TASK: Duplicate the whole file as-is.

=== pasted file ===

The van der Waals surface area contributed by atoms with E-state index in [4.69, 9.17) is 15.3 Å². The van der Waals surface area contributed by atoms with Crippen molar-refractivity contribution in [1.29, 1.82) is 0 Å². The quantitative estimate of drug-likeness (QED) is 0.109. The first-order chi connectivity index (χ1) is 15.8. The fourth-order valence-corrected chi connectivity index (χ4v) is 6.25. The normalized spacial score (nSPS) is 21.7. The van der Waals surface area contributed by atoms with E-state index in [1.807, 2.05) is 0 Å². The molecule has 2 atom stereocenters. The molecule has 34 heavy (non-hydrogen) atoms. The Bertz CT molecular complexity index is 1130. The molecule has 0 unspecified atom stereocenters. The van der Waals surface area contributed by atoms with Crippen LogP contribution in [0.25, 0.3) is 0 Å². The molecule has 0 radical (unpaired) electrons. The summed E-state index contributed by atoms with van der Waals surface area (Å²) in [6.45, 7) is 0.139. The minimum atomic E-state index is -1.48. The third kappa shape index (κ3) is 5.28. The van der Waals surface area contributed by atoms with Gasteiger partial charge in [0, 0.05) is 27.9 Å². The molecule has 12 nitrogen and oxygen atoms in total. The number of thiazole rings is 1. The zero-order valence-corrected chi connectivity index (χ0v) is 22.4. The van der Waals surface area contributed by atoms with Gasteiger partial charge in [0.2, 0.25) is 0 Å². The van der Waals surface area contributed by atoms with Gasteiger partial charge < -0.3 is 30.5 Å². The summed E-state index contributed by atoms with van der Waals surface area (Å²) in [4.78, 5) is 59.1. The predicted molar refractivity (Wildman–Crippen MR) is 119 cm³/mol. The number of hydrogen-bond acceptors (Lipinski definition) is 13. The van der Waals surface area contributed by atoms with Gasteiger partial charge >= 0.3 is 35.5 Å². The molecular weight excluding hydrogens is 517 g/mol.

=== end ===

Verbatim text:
The van der Waals surface area contributed by atoms with E-state index in [4.69, 9.17) is 15.3 Å². The van der Waals surface area contributed by atoms with Crippen molar-refractivity contribution in [1.29, 1.82) is 0 Å². The quantitative estimate of drug-likeness (QED) is 0.109. The first-order chi connectivity index (χ1) is 15.8. The fourth-order valence-corrected chi connectivity index (χ4v) is 6.25. The normalized spacial score (nSPS) is 21.7. The van der Waals surface area contributed by atoms with E-state index in [1.807, 2.05) is 0 Å². The molecule has 2 atom stereocenters. The molecule has 34 heavy (non-hydrogen) atoms. The Bertz CT molecular complexity index is 1130. The molecule has 0 unspecified atom stereocenters. The van der Waals surface area contributed by atoms with Crippen LogP contribution in [0.25, 0.3) is 0 Å². The molecule has 0 radical (unpaired) electrons. The summed E-state index contributed by atoms with van der Waals surface area (Å²) in [6.45, 7) is 0.139. The minimum atomic E-state index is -1.48. The third kappa shape index (κ3) is 5.28. The van der Waals surface area contributed by atoms with Gasteiger partial charge in [0, 0.05) is 27.9 Å². The molecule has 12 nitrogen and oxygen atoms in total. The number of thiazole rings is 1. The zero-order valence-corrected chi connectivity index (χ0v) is 22.4. The van der Waals surface area contributed by atoms with Gasteiger partial charge in [0.2, 0.25) is 0 Å². The van der Waals surface area contributed by atoms with Gasteiger partial charge < -0.3 is 30.5 Å². The summed E-state index contributed by atoms with van der Waals surface area (Å²) in [4.78, 5) is 59.1. The predicted molar refractivity (Wildman–Crippen MR) is 119 cm³/mol. The number of hydrogen-bond acceptors (Lipinski definition) is 13. The van der Waals surface area contributed by atoms with Gasteiger partial charge >= 0.3 is 35.5 Å². The molecular weight excluding hydrogens is 517 g/mol.